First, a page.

2.1 AI ethics implementation
One of the most important factors to consider for AI algorithm training is the human bias, such as the gender bias or race bias. As AI systems need plenty of data to train with accuracy, the datasets are chosen by humans first-hand. In this process, the existing biases may be transferred to AI systems when they develop themselves for the future. Therefore, it is important to train algorithms without human biases . The deep learning AI model GPT-3 from OpenAI makes decisions based on 175 billion parameters. Researchers have conducted an analysis of biases to better understand their model regarding fairness and bias. Their study showed that internet-trained models have an internet-scale bias . The model tends to reflect stereotypes based on the training data of 175 billion parameters. For example, academic and higher-paid jobs were associated with male persons; Christianity was associated with ignorant, judgmental and execution; and the Islam was linked to terrorism, fasting, and Allah . If AI systems get their own sentience in the future, will they generate their own biases? There are three potential ways to educate AI systems of ethics :
Implicit ethical agents: forcing the machines’ actions to prevent unethical outcome.
Explicit ethical agents: explicitly quote the allowed and the forbidden actions.
Full ethical agents: machines have consciousness, free will, and intention.
Besides these three approaches, how to ethically interact with an AI system that has consciousness, emotion, moral sense, and feelings is still an open question . Is it ethical to shut down (kill) an AI system, if it replaces human jobs? Is it ethical to use military AI systems? This is also connected to human moral values and ethics. An AI system can be a moral agent by being autonomous (machines without the direct control of another agent), being intentional (acting in a morally harmful or beneficial manner and the actions being calculated by intention), and being responsible (machines fulfil a social role which includes the assumed responsibilities) . To make the machine behaviour (moral decision-making) acceptable to humans, we need explanations of a transparent psychological decision-making process [3, 10]. One psychological challenge for AI ethics implementation is that humans apply different moral values for themselves and to others. Anderson and Anderson  reported that the perfect solution will be to develop AI systems that follow ideal ethical principles. This sounds easy in theory, but it is difficult to implement in a global environment. If developers would program AI systems to be harmless to humans, the systems will need to understand the meaning of harm first. This will need a global level of ethics, which includes a reduced set of information between the ethical standard makers and the AI developers . A requirement for moral AI systems is that humans accept their decisions and find them reasonable. This requires integrating broad human common sense, ethics, and values for the development of AI and particularly artificial general intelligence (AGI) systems. AI algorithms which should replace human social functions must consider the following criteria during their development: transparency, incorruptibility, responsibility, auditability, and usability . A future AI/AGI system, which inspects power plant software for software bugs, will need an ethical understanding of a human engineer instead of an engineered system. AI ethics differ fundamentally from the ethical disciplines of non-cognitive technologies by the following criteria :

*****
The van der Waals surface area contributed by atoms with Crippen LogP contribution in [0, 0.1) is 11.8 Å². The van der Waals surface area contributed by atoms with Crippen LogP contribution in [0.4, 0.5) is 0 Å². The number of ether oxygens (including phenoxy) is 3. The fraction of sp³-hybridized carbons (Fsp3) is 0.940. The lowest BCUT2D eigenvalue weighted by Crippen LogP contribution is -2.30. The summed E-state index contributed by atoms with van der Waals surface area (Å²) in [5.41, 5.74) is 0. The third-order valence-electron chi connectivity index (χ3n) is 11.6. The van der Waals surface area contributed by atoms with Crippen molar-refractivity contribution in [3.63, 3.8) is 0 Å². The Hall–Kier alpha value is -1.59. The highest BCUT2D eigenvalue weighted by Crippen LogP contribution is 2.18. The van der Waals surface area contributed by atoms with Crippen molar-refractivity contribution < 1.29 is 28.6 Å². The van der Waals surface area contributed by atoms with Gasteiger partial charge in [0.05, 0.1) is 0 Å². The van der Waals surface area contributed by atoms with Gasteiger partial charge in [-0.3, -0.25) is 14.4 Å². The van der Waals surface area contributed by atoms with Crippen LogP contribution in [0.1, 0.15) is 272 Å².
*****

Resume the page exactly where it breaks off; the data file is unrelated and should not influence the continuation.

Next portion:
The specific behaviour of the AI/AGI system will not be predictable.
The safety verification of the AI/AGI system will be more difficult, as it requires one to verify what the system is trying to do (instead of safety testing from the defined behaviour in the defined operating contexts).
Engineering must include ethics to safeguard the development of a good AI/AGI system.
AI systems gain knowledge and skills from their interaction with their surroundings . The Japanese government has created special test zones ‘Tokku’ for robot and AI testing. The primary aim of these zones is to install safe test environments for the scientists and for the society, where these can interact together. This fits well to the virtue–ethics–morals theory . Testing scenarios in open environments show new ways to tackle legal challenges, discover new risks and threats, and prevent the possible losses of control of AI systems.
2.2 Guidelines and principles
AI systems offer considerable optimisation potential in various fields, such as transportation and logistics, or even in preventing diseases and to radically reinvent the society. Therefore, humans need to understand not to generate a dependency on AI systems and to keep the ability to make the final decision by themselves. The risk is that humanity breaks up by AI systems, as it may lead to unplanned changes by the intention to make automate routines and make people’s life easier . Organisations have defined the values and principles that should be used for the development and deployment of AI systems and technology within societies. Principles should serve as an ethical foundation for discussions, guidelines, standards, regulations, and laws. Floridi et al.  focused on the commonalities and the important differences of principles based on manifestos that generate a summary of 47 principles. Overall, there is an overlap and coherence of the different approaches, which is similar to the four core principles used in bioethics : beneficence, non-maleficence, autonomy, and justice. The four bioethical principles adapt to the new ethical AI challenges. The High-Level Expert Group on Artificial Intelligence (AI HLEG) prepared the Ethics Guidelines for Trustworthy AI as part of the AI strategy of the European Commission; it is based on three components : lawful, ethical, and robust. Based on fundamental rights, four ethical principles and their values must be respected for the development of AI systems: respect for human autonomy, prevention of harm, fairness, and explicability. Moreover, more vulnerable groups, such as persons with disabilities, children, people with the risk of exclusion, or situations with asymmetrical power, should get involved. Developers should adopt adequate measures to defuse risks that are difficult to predict, identify, or measure. Based on ethical principles and fundamental rights, trustworthy AI can be realised by meeting seven key requirements and considering technical and non-technical methods :